Facebook Fighting Fake News
Is Facebook fighting “fake news” or are they potentially discouraging freedom of expression, free speech, and “punking” the little guys?
Facebook is diligently working to combat an issue with the circulation of misleading news. They are providing an educational resource with tips on how to identify this type of content. They are also making it easier to report. They are working on launching a sort of ranking system that allows Facebook users to down-vote content as well.
In addition to allowing Facebook users to take the initiative to be more active in their pursuit and regulation of misleading content, they began working with third party fact-checking organizations to help regulate this news.
They’ve launched a “Facebook Journalism Project” and “News Integrity Initiative” in which they have partnered with several organizations to combat the spread of false information. They are releasing PSA’s that bring attention to the importance of knowing how to recognize hoaxes.
They are involving themselves in initiatives to improve Facebook users’ ability to decipher and rank the news in hopes of discouraging the poor practices of those who manipulate the news in a deceitful way for profit.
Three Key Areas of Focus
They break down their plan into three key areas of focus:
- They want to educate their users on how to make informed decisions about the news they read.
- They are attempting to discourage the spread of misleading content by building new products that can be used to report misleading content.
- They began taking action to regulate financial incentives to discourage the spread of fake news by those engaging dishonest business practices.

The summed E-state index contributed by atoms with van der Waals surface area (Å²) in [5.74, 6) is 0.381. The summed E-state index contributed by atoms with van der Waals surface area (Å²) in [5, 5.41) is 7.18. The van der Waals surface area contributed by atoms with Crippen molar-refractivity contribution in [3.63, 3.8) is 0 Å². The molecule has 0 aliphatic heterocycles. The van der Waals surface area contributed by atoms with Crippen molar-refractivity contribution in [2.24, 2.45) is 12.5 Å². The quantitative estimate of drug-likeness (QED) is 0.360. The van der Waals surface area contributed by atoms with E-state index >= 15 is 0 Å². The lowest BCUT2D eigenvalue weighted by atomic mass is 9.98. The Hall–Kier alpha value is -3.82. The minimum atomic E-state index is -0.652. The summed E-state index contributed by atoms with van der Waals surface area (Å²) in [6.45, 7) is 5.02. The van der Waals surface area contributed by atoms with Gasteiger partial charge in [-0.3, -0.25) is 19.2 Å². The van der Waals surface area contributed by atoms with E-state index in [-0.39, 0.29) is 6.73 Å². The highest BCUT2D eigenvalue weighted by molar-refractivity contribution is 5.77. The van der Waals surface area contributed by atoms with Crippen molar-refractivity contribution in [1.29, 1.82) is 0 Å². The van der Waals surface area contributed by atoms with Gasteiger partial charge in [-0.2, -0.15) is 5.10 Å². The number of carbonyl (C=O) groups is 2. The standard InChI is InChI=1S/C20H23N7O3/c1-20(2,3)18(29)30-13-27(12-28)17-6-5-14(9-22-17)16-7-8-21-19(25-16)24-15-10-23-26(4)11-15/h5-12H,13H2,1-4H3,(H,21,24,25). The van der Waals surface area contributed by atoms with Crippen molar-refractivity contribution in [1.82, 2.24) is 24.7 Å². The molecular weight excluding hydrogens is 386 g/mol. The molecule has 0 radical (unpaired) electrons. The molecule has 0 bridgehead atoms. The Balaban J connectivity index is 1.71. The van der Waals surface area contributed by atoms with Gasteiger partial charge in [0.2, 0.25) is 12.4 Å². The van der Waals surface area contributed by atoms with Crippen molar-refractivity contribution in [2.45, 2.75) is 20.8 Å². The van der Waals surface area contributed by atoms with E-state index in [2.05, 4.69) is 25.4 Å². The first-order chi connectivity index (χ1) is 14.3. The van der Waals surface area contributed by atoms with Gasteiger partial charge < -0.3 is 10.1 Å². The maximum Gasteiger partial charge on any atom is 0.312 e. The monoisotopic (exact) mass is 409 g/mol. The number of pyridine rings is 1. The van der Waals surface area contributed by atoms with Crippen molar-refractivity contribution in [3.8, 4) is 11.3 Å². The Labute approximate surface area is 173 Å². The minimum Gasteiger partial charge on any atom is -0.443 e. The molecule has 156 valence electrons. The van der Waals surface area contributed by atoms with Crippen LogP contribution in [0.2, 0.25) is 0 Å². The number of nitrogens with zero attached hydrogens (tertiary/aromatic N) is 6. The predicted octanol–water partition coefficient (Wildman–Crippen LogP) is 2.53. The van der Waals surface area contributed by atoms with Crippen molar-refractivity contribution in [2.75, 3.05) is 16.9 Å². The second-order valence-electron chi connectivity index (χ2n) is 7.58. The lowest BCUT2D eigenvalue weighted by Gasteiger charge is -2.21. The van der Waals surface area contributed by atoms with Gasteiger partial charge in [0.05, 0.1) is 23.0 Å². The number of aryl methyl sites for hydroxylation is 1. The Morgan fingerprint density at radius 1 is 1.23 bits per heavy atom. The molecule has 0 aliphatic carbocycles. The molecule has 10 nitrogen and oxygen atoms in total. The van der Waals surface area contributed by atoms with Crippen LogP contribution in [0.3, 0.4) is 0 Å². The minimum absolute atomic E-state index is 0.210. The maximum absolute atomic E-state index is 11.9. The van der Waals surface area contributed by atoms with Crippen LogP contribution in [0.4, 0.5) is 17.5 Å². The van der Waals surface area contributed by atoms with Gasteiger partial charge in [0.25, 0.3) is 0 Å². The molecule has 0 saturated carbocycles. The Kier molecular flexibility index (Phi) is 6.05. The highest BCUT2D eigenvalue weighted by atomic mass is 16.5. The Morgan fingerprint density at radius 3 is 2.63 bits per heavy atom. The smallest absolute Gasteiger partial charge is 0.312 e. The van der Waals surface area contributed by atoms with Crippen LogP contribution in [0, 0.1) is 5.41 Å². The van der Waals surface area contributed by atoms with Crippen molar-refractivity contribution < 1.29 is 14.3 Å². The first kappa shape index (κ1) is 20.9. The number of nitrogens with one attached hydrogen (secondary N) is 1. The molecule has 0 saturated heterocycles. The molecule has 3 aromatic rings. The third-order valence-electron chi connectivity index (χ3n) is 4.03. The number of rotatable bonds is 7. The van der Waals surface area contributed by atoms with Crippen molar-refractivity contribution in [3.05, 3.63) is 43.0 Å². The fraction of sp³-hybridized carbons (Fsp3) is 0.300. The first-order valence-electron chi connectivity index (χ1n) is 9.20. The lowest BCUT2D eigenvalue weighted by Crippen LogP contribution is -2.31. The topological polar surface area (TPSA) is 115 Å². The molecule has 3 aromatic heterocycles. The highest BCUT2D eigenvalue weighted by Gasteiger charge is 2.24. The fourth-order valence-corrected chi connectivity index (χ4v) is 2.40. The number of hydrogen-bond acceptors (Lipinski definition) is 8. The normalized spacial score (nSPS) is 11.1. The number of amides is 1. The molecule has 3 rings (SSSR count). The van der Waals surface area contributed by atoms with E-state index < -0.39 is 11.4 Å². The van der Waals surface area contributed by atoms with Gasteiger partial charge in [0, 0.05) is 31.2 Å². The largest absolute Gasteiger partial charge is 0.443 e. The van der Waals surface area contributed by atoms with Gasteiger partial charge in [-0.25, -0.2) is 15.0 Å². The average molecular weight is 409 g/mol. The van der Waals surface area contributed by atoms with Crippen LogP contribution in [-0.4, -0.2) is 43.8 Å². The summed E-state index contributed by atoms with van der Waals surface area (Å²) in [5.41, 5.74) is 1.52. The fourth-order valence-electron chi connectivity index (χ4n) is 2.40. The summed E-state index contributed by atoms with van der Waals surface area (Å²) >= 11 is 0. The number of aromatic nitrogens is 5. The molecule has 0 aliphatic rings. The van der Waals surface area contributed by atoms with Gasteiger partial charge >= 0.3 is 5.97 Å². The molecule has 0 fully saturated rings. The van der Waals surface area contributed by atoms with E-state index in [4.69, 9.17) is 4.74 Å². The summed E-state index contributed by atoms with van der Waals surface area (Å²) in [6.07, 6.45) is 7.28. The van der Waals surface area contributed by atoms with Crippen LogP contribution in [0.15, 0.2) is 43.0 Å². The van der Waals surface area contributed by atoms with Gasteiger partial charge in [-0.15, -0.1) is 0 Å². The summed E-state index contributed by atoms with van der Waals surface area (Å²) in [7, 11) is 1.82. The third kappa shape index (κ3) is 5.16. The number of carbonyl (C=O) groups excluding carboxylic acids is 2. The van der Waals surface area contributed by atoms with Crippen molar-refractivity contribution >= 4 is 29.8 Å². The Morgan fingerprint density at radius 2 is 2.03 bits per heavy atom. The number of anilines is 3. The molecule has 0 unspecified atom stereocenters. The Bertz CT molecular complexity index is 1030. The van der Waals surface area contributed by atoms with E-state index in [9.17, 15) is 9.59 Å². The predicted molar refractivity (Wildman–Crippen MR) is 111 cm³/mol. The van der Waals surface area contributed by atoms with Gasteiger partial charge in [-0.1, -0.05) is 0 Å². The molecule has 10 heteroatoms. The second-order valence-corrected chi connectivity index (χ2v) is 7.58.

An educational tool will begin to populate at the top of Facebook users’ news feeds. When selecting the “Learn More” tab, it directs users to a “Help Center” with resources containing specific tips on how to decipher the news.
First of all, Facebook users are encouraged to consider the news source. They suggest examining the URL and looking for additional sources with the same news topic. They advise users to be wary of a funky title and formatting. They also explain how the date of the publication could even indicate foul play.
Some Content is Supposed to be Funny
Some news is meant to be satirical. They further explain this in the breakdown of their educational resources. Some news stories are meant to be so ridiculous that nobody could possibly believe them and that’s why people laugh. Apparently, not everyone gets the joke, so that’s why Facebook feels the need to supply these educational resources now.
Reporting Misleading Content
Facebook is trying to make it easier for their users to report false news stories by including additional options built into the anatomy of Facebook posts. Now they are placing an option in the top right corner of these posts for reporting misleading content. They will implement a type of ranking system for articles. They are attempting to allow users to have more control over reporting these articles with an option to see if others have reported a particular post as being false as well.